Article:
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Lipoma What You Should Know

Lipoma What You Should Know

A lipoma is a slow-growing, fatty lump that’s most often situated between your skin and the underlying muscle layer. A lipoma, which feels doughy and usually isn’t tender, moves readily with slight finger pressure. Lipomas are usually detected in middle age. Some people have more than one lipoma.

A lipoma is a benign (noncancerous) tumor made up of fat tissue. The typical lipoma is a small, soft, rubbery lump located just beneath the skin. They are usually painless and are most often found on the upper back, shoulders, arms, buttocks, and upper thighs. Less commonly, these tumors can be found in deeper tissue of the thigh, shoulder, or calf.

However, people may wish to remove a lipoma that causes pain, complications, or other symptoms. Some people also have concerns about the cosmetic appearance of lipomas.

Lipomas can occur anywhere on the body where fat cells are present, but they tend to appear on the shoulders, chest, trunk, neck, thighs, and armpits. In less common cases, they may also form in internal organs, bones, or muscles.

If you have a lipoma, you are not alone: They are the most common soft tissue tumor found in adults, according to the American Academy of Orthopaedic Surgeons. It’s possible to have more than one lipoma, and they are slightly more likely to occur in men than in women.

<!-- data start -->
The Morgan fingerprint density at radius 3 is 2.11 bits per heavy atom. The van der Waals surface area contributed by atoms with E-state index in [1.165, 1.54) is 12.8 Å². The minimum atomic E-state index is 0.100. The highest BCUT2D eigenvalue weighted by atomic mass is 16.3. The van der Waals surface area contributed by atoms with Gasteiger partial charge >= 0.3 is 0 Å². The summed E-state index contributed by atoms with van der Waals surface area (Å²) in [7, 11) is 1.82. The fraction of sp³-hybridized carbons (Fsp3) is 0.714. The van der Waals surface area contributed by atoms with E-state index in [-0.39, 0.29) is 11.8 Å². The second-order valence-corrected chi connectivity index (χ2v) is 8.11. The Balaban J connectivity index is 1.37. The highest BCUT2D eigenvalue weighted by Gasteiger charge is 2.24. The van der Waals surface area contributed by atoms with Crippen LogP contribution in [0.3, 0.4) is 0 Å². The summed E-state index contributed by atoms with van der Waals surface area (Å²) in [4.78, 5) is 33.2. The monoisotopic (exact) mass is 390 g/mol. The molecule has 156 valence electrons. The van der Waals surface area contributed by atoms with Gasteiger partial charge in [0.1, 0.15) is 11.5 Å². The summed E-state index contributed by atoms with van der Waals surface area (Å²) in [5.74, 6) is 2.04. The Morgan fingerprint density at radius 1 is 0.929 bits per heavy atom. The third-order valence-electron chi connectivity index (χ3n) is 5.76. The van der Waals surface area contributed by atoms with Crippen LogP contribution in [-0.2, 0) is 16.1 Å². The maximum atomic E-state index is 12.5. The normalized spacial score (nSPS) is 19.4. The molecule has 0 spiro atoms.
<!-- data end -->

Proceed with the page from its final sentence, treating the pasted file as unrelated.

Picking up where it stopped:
A lipoma isn’t cancer and usually is harmless. Treatment generally isn’t necessary, but if the lipoma bothers you, is painful or is growing, you may want to have it removed.

What Is Lipoma?

A lipoma is a round or oval-shaped lump of tissue that grows just beneath the skin. It’s made of fat, moves easily when you touch it and doesn’t usually cause pain. Lipomas can appear anywhere on the body, but they’re most common on the back, trunk (torso), arms, shoulders and neck.

Lipomas are benign soft tissue tumors. They grow slowly and are not cancerous. Most lipomas don’t need treatment. If a lipoma is bothering you, your healthcare provider can remove it with an outpatient procedure.

Types of Lipoma

While all lipomas are made up of fat, there are subtypes based on the way they appear under the microscope. Some varieties include:

  • Conventional lipoma (common, mature white fat)
  • Hibernoma (brown fat instead of the usual white fat)
  • Fibrolipoma (fat plus fibrous tissue)
  • Angiolipoma (fat plus a large amount of blood vessels)
  • Myelolipoma (fat plus tissue that makes blood cells)
  • Spindle cell lipoma (fat with cells that look like rods)
  • Pleomorphic lipoma (fat with cells of all different shapes and sizes)
  • Atypical lipoma (deeper fat with a larger number of cells)

What Are The Symptoms Of A Lipoma?

There are many types of skin tumors, but a lipoma usually has distinct characteristics. If you suspect that you have a lipoma it will generally:

  • be soft to the touch
  • move easily if prodded with your finger
  • be just under the skin
  • be colorless
  • grow slowly

Lipomas are most commonly located in the neck, upper arms, thighs, forearms, but they can also occur on other areas such as the stomach and back.